It was downright blustery outside when the Cabela's Apprentices shared their research through a poster session Jan. 11 at the outdoor retailer's loyalty headquarters in Lincoln, but inside, the reception was warm.
Cabela's Director of Marketing Dylan Paulsen and other staff and guests stopped with each of the apprentices, all School of Natural Resources students, to hear about their experiential learning projects in the fish and wildlife field. The projects ranged from cataloging flora on property between Pioneer's Park and Spring Creek Audubon Center, just outside of Lincoln, to studying the chacma baboon in Botswana, Africa.
“We want to continue to do more to strengthen and help create opportunities for students,” Paulsen said. “We are eager to get more students interested in recruiting, reactivation and retention of hunters and anglers. These students hands-on work in land and wildlife conservation is a great step towards that.
“Both wildlife and habitat conservation are important to Cabela's,” he added, “and this helps foster what is nearest and dearest to our hearts.”
The apprenticeship program began about five years ago with a donation by Cabela's that was turned into an endowment. The dividends off that original investment now fund student research. The first eight apprentices were named two years ago, and the second 10 were named last spring. Research projects typically are conducted during the summer months, though some do go year-round.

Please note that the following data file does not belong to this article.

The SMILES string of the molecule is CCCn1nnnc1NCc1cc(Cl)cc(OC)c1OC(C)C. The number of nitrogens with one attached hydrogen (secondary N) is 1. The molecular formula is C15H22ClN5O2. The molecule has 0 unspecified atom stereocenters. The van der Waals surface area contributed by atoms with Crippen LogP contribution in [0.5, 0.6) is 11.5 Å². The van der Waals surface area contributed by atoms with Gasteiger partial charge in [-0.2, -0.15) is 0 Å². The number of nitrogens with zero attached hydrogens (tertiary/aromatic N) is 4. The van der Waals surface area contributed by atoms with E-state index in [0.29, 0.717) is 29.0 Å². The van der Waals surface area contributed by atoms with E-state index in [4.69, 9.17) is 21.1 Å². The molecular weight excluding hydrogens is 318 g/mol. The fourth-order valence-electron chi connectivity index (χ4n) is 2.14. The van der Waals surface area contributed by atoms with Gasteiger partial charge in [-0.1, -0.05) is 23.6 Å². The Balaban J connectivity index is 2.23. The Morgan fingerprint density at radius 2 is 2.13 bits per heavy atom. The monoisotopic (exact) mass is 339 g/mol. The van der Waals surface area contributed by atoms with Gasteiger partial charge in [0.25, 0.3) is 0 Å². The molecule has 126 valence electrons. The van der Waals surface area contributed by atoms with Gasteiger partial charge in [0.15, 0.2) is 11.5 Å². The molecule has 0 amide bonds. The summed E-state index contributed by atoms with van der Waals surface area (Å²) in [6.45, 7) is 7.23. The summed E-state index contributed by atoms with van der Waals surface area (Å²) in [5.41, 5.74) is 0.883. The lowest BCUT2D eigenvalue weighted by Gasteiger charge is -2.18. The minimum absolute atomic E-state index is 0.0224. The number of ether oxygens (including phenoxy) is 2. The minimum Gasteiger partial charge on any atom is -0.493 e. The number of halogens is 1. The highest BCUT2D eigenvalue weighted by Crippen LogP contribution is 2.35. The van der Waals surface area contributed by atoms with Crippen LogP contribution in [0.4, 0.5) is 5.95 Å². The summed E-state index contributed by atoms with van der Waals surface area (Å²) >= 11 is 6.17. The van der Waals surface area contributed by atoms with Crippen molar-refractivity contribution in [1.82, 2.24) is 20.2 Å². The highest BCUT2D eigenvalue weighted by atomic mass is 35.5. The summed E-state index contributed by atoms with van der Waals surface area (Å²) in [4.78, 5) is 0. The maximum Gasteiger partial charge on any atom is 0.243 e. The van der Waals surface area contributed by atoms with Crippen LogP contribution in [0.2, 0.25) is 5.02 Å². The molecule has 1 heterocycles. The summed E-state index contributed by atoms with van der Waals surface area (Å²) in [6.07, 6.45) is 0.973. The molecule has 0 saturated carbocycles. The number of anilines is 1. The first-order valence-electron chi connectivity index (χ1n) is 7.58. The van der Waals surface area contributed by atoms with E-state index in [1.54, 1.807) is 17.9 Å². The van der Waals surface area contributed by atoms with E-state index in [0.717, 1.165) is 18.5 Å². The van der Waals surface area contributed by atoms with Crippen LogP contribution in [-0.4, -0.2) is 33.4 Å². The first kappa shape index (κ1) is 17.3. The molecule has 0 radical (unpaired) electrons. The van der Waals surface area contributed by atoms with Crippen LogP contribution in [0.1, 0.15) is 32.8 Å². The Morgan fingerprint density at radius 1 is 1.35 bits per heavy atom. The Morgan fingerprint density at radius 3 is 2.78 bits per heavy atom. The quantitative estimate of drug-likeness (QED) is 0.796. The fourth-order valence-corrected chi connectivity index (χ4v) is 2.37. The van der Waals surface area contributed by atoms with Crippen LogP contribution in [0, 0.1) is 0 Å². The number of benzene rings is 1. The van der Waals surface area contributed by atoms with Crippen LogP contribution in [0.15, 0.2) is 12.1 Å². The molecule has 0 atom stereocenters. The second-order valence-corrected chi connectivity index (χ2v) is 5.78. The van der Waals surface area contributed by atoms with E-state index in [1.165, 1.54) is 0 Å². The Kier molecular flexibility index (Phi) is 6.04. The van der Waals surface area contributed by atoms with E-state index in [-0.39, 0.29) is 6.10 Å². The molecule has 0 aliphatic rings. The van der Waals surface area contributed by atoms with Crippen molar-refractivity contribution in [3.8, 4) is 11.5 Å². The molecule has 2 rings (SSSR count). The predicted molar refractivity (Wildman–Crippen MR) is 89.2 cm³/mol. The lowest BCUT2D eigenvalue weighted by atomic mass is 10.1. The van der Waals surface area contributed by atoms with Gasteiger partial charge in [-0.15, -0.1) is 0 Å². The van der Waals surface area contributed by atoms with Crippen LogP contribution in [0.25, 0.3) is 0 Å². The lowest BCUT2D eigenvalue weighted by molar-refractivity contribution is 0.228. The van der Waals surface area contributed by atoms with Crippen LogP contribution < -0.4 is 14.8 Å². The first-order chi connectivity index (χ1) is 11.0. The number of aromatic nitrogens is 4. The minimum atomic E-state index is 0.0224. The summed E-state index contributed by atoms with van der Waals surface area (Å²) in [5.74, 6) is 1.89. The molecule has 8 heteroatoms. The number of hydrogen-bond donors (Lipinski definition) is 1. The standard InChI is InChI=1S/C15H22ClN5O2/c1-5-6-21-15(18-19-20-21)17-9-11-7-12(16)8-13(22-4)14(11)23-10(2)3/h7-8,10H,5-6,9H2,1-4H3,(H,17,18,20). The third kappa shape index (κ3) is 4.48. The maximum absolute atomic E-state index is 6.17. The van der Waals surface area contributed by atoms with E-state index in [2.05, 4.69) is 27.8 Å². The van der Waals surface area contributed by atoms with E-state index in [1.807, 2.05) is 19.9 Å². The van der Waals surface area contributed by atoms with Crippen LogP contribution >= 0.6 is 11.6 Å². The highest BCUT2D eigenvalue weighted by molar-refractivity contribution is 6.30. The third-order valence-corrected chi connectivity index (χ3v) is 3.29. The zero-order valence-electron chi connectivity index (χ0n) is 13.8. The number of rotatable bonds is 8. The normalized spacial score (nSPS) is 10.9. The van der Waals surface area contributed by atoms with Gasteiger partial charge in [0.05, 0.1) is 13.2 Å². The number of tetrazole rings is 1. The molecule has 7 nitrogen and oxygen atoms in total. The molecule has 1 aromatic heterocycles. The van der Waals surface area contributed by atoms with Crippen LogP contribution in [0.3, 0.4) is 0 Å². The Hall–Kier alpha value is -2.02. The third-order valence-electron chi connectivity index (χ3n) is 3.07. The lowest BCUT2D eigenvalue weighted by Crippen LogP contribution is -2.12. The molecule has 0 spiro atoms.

“This is a pretty unique opportunity for students,” said Mark Pegg, the apprenticeship program leader and SNR professor. Modeled after the University of Nebraska-Lincoln’s UCare program, the Cabela’s Experiential Learning apprenticeships are aimed at undergraduate students wishing to do research or gain hands-on experience in natural resource topics that address real issues centered around:
- Recruiting and maintaining participants in outdoor activities.
- Creating and managing fish and wildlife and their habitat.
- Supporting conservation of ecosystems.
Each spring, students can submit proposals for a project of their choice and earn funding for it (Look back here where the 2018 application will be posted this spring). Typical awards are between $3,000 to $5,000. Projects have ranged from outreach on outdoors activities to testing weather’s effects on coyote movements.
It's a resume builder for sure, whether the students seek employment after graduating or go on to graduate school.
The program is a partnership with Cabela's, Nebraska Game and Parks Commission, and SNR.
“They have been good partners; they want to see the program succeed as much as we do,” Pegg said. “These students will be our future land managers, recruiters and outdoors activity bosses, and that's where our interests and theirs merge.”
View photos from the event here.
Shawna Richter-Ryerson, Natural Resources